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Sowerby House Requires improvement

The provider of this service changed - see old profile

Reports


Inspection carried out on 16 February 2021

During an inspection looking at part of the service

About the service

Sowerby House is a residential care home providing personal care for younger adults and older people who may be living with a physical disability or dementia. The service is registered to support up to 51 people in one adapted building. Thirty people were using the service when we inspected.

People’s experience of using this service and what we found

People were at increased risk of harm because infection prevention and control practices were not always safe and effective. Good practice guidance had not been followed to help minimise risks relating to COVID-19. The provider’s audits had not identified and addressed the issues and concerns we found.

Management were approachable and responsive to feedback. They acted in response to our concerns to make improvements to help keep people safe. We will check and make sure improvements continue and are sustained at our next inspection.

Staff were safely recruited, and enough staff were on duty to meet people’s needs. People provided positive feedback about the service and the kind and caring staff. The registered manager was approachable and responsive to feedback addressing any issues or concerns people had.

People had a choice of meals and felt staff provided good support to help make sure they ate and drank enough. However, records relating to people’s food and fluid intake did not always provide a clear picture of the support provided and we spoke with the provider about reviewing these.

Medicines were managed and administered safely.

Staff understood how to identify and report safeguarding concerns. Risk assessments were in place to guide staff on how to safely meet people’s needs. The registered manager reviewed all accidents and incidents to identify any actions that could be taken to prevent a similar thing happening again.

For more details, please see the full report which is on the Care Quality Commission’s (CQC) website at www.cqc.org.uk.

Rating at last inspection

The last rating for this service was Good (published 1 August 2018).

Why we inspected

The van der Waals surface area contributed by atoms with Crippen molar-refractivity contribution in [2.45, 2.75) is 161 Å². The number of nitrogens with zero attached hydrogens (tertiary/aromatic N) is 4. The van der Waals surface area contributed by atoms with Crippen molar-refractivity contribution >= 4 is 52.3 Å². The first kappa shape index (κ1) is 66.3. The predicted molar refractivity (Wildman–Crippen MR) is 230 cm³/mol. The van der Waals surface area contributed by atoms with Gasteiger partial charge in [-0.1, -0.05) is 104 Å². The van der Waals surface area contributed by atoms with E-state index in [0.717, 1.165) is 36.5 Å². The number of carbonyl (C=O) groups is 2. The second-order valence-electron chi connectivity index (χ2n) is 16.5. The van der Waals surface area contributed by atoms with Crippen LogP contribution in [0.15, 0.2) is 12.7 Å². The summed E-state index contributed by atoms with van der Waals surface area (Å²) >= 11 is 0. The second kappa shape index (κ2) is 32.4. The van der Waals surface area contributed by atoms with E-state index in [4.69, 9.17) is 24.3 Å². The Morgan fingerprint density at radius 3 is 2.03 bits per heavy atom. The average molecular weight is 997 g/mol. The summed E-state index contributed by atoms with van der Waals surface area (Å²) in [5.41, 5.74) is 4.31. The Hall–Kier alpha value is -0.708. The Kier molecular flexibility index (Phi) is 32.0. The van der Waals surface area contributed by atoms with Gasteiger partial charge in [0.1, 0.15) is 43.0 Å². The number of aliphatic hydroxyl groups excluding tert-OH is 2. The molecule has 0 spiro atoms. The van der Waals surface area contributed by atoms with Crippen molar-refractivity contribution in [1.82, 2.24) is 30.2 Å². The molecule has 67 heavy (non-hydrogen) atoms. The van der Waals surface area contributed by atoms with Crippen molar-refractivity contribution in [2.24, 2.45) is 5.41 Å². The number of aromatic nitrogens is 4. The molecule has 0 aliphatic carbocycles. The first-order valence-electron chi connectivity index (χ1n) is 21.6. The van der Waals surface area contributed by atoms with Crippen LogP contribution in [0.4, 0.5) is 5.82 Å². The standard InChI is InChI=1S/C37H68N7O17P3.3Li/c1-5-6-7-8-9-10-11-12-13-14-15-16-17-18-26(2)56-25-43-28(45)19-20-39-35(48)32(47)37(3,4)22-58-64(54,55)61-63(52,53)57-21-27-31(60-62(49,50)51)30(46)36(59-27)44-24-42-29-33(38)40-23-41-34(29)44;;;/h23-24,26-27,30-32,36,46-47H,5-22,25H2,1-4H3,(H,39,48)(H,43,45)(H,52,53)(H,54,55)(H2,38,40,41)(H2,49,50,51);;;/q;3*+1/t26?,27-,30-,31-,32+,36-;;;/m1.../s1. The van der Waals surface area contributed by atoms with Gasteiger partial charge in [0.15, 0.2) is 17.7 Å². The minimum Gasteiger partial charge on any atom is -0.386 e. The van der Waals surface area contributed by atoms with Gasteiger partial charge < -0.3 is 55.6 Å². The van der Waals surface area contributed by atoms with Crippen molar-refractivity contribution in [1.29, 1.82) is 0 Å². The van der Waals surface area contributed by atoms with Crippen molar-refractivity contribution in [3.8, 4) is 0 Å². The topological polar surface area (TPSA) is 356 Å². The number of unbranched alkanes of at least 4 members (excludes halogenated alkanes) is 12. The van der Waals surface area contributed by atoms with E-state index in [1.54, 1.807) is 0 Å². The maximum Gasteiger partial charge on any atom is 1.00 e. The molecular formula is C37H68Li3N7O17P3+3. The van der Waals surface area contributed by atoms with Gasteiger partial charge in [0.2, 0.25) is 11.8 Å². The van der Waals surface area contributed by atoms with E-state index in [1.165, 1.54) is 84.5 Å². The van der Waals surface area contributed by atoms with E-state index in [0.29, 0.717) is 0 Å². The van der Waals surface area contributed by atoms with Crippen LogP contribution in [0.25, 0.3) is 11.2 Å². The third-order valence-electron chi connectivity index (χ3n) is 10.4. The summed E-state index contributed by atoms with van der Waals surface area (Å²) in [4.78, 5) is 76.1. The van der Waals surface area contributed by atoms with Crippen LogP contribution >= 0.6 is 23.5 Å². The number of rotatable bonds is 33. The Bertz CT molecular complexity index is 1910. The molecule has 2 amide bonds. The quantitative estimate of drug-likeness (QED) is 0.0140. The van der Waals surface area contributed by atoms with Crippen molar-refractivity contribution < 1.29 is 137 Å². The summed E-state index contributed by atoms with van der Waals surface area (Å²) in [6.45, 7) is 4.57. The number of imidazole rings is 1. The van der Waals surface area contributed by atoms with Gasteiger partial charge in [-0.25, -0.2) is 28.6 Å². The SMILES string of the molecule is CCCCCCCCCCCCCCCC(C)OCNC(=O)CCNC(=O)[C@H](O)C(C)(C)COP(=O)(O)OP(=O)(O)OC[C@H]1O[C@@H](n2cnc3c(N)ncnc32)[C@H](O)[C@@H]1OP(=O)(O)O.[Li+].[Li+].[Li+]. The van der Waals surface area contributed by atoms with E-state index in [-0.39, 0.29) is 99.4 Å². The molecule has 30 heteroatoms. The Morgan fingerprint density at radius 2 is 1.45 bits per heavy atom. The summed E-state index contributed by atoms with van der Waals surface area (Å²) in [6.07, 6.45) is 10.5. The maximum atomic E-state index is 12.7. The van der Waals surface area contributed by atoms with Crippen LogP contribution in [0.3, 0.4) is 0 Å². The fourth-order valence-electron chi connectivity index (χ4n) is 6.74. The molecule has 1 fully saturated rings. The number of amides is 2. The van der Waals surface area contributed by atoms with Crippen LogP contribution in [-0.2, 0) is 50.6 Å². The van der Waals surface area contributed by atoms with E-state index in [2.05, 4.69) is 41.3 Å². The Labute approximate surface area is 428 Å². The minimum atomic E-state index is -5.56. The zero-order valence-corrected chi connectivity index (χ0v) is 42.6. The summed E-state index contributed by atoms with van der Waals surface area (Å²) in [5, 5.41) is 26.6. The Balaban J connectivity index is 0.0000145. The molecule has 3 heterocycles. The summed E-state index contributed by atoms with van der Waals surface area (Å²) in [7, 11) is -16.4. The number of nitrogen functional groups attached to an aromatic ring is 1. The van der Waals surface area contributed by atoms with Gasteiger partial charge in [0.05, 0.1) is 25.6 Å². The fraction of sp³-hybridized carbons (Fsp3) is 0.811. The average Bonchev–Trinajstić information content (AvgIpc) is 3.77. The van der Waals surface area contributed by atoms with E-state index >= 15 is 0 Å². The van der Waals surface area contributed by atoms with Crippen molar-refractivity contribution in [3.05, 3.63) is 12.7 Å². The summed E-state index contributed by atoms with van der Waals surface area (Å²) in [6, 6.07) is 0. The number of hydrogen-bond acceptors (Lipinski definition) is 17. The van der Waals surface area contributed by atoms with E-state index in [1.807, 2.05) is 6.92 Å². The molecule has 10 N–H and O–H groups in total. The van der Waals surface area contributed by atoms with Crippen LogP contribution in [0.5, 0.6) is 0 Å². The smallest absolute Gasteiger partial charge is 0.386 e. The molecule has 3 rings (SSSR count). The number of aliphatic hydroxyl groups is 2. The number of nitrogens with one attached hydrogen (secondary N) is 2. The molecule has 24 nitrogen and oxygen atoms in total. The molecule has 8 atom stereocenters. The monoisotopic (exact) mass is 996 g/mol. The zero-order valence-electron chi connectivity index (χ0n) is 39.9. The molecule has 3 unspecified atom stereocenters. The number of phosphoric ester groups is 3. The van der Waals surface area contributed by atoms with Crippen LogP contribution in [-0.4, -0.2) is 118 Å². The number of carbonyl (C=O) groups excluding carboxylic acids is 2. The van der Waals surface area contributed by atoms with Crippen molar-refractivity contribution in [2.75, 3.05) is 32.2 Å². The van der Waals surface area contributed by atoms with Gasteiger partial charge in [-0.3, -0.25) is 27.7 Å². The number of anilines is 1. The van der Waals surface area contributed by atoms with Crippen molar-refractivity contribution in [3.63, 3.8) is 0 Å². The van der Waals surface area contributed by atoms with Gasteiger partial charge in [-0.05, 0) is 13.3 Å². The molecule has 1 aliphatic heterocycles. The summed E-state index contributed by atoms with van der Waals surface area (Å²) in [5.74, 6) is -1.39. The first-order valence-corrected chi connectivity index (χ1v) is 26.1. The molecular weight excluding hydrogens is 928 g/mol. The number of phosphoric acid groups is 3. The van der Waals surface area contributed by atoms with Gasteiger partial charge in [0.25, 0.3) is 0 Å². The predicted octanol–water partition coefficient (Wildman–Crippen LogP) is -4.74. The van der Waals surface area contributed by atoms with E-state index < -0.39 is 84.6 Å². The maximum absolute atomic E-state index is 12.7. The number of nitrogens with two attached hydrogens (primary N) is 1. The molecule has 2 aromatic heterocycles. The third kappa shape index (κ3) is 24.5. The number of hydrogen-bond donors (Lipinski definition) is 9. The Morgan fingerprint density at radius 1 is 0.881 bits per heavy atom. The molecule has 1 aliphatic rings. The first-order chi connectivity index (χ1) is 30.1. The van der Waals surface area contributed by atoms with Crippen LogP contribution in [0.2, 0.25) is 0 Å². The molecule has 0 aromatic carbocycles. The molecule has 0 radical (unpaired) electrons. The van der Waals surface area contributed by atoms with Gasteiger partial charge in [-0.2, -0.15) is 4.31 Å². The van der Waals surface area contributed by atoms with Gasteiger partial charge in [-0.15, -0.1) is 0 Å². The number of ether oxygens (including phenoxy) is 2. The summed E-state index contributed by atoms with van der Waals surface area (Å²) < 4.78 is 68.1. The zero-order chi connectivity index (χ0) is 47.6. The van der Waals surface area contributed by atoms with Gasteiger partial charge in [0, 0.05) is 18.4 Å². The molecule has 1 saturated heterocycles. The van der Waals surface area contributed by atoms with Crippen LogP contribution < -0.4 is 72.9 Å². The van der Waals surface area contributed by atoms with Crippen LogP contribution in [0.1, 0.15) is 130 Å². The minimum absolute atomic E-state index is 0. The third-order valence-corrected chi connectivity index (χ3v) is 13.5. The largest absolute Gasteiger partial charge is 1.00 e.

We undertook this targeted inspection to follow up on specific concerns which we had received about the service. The inspection was prompted in part due to concerns received about the management of people’s medicines, support with meals and drinks, staffing and infection prevention and control practices. A decision was made for us to inspect and examine those risks.

We inspected and found there was a concern with infection prevention and control practices, so we widened the scope of the inspection to become a focused inspection which included the key questions of Safe and Well-Led only.

We reviewed the information we held about the service. No areas of concern were identified in the other key questions. We therefore did not inspect them. Ratings from previous comprehensive inspections for those key questions were used in calculating the overall rating at this inspection.

The overall rating for the service has changed from Good to Requires Improvement. This is based on the findings at this inspection.

Enforcement

We are mindful of the impact of the COVID-19 pandemic on our regulatory function. This meant we took account of the exceptional circumstances arising as a result of the COVID-19 pandemic when considering what enforcement action was necessary and proportionate to keep people safe as a result of this inspection. We will continue to discharge our regulatory enforcement functions required to keep people safe and to hold providers to account where it is necessary for us to do so.

We have identified breaches in relation to infection prevention and control practices and governance. You can see what action we have taken at the end of this full report.

Follow up

We requested an action plan from the provider to understand what they would do to improve the standards of quality and safety. We will work alongside the provider and local authority to monitor progress. We will return to visit as p

Inspection carried out on 19 February 2020